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Should retirees consider a home equity sharing agreement (HESA)?


Clay raised seed funding in 2023 and is initially launching the product to home owners in the Greater Toronto Area as an alternative to reverse mortgages and the simple—although not always ideal—option of selling a property to downsize or become renters.

What is a home equity sharing agreement?

The HESA is a relatively straightforward concept. You give some of your home equity to Clay in exchange for cash today. Clay will get paid when you sell your home in the future, up to 25 years down the road, meaning you don’t need to make monthly payments in the meantime.

The limit for a HESA is up to 17.5% of your home’s value, up to $500,000. However, most home owners will get nowhere near that $500,000 limit. The average Canadian home price in December 2023 was $657,145, according to the Canadian Real Estate Association. That would translate to a potential lump sum cash payment of $115,000. The maximum payment of $500,000 would apply to homes valued at around $2.8 million.

An interesting option with the HESA is that you can buy back Clay’s share of your home anytime after the first five years. So, it’s not an irreversible decision. But there are a few costs to consider.

Before you can access a HESA, your property is independently appraised to determine its fair market value. Clay will then apply a risk adjustment rate of 5% to determine its starting value for the HESA. Home owners must cover a 5% origination fee and a closing fee of 1% of Clay’s share of your home appreciation (or $500, whichever is greater). The home owner must also pay the cost of inspections, appraisals and fees to cover the registration of Clay’s charge on the property.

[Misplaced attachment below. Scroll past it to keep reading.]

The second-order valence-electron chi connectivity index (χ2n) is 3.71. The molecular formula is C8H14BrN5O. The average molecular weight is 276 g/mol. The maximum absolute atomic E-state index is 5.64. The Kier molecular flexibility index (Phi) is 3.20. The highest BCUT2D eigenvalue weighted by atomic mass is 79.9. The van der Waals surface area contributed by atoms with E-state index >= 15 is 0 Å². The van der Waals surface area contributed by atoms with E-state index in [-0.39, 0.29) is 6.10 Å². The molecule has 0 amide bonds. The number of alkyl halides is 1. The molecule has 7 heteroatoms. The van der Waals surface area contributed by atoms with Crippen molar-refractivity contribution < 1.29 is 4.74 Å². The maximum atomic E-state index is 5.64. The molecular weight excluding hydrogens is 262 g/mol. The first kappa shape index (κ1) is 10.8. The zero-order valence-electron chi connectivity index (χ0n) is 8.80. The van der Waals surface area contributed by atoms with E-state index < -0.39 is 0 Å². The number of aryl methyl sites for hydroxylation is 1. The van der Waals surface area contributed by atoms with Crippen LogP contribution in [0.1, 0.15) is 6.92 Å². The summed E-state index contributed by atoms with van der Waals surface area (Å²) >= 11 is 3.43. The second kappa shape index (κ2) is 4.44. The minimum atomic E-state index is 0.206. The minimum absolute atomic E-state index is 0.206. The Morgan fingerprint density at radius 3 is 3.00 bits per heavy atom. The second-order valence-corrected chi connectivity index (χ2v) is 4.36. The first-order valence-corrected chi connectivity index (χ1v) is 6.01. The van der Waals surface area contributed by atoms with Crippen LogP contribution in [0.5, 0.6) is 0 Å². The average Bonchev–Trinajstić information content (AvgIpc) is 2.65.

So, Clay gets a good deal on purchasing some of your home’s equity at a lower price, and you pay the ongoing maintenance costs for 100% of the property going forward. The origination and closing fees can also add up. These nuances help make the HESA a good investment for Clay.

Should retirees consider a HESA?

I give Clay credit for its innovative approach to helping seniors access their home equity in retirement. Retirees who can’t tap into their home’s value may not have sufficient income to cover their expenses. Some retirees want to use home equity for gifting to their children during their lives, sometimes to help them get into homes of their own.

A simple alternative may be to downsize or to sell and become a renter. But downsizing can be costly when you consider the transaction costs, including real estate commissions and land transfer tax.



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